The Liberty is a true Jeep, with off-road prowess and bold, upright styling. Its tall, upright, angular styling fits with the current Jeep design idiom while also recalling the 1990s Cherokee. The look is intended to attract an even split of male and female buyers. The most noticeable aspect of the front end is Jeep's characteristic seven-slot grille. The grille is body color on the Sport and chrome on the Limited. The front fascia is body color on all, and the front air dam is removable to provide more ground clearance for off-roading.
From the side, the Liberty has tall windows in a squared off greenhouse. The Limited's chrome theme extends to the side with chrome side trim and roof rails. These components are black on the Sport. In an attempt to give the Liberty the open feel of a Wrangler, Jeep offers the Sky Slider sunroof. Jeep says this canvas power sunroof is four times the size of an average sunroof.
A notable feature of the rear is the lack of an exterior spare tire. The spare is mounted inside and the rear is accessed with a liftgate with a separate opening rear glass.
The interior of the Jeep Liberty is functional, not luxurious. Most drivers will like the high seating position. Head room in the front seat is plentiful, but the tallest drivers will want more available front leg room. The side mirrors are large and the cabin has a lot of glass, making for fine rear visibility.
2011 Liberty models feature a new steering wheel with redundant controls for the radio. The gauges are easy to spot and the controls are simple to use. The climate functions are controlled by three simple knobs and the radio and other vehicle controls are straightforward. There is a useful cubby on the center of the dash top, and a sizable grab handle is located just above the smallish glove box. The center console is deep and has a removable tray on top. There is also a small tray next to the shift handle. In 4WD models, a small electronic switch replaces the previous generation's transfer case lever.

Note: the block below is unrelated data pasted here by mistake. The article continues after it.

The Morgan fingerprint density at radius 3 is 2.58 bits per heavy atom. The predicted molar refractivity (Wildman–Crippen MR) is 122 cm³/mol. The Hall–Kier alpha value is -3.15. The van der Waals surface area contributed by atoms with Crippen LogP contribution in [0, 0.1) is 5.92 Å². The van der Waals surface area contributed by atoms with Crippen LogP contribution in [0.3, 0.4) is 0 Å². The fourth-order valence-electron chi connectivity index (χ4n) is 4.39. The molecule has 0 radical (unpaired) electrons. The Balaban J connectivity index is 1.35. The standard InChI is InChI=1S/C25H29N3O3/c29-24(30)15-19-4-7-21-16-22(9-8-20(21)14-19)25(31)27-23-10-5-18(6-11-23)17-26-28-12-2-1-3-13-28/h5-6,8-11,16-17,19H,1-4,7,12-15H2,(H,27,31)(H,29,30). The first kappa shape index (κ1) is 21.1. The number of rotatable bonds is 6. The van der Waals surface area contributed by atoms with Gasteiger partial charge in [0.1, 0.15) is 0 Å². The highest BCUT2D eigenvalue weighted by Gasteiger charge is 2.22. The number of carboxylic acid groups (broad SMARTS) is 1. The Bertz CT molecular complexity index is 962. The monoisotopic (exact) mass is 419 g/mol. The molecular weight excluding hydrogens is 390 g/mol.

The dash is all plastic with no soft-touch surfaces. The same goes for the tops of the doors, where passengers might rest their arms. The only padded surfaces to be found here are the door armrests. The center console also has a little give to its surface, but it's not padded, either.
That said, the Limited interior includes a leather-wrapped shift knob with a chrome cap; and leather accent stitching on the console and door armrests, grab handle, and parking brake boot.
The Sky Slider sunroof is much larger than a standard sunroof. It is made of canvas and creates an open air feeling, especially for rear seat passengers. However, it also creates wind noise at highway speed when closed. That's an important point because without the Sky Slider the cabin is impressively quiet.
The second row offers lots of head room. Leg room is decent, even with the front seats all the way back. Toe space is plentiful under the seats, but there is an annoying hump on each side next to the transmission tunnel. The second-row seats aren't the most comfortable, however; they're flat and short with little thigh or shoulder support and they lack a fold-down center armrest. Getting in the second row is an easy step in, but the opening is a bit small, so it requires some ankle twisting.
Cargo space is about average for the class. The second-row seats fold flat in an easy one-step process to yield 60.9 cubic feet of cargo space. With the seats up there is 25.2 cubic feet of cargo room, which is plenty of room for hauling groceries with the kids in the vehicle. The available fold-flat front-passenger seat allows for loading long items. In back, Jeep provides a shallow under-floor storage area with a reversible cover that is carpeted on one side and formed into a plastic tray on the other. This is a useful feature for stowing muddy boots. Cargo tie-down hooks are also provided to secure loose items. The load floor is fairly low, making it easy to load heavy cargo. The rear glass panel opens separately, so groceries can be set inside without opening the tailgate.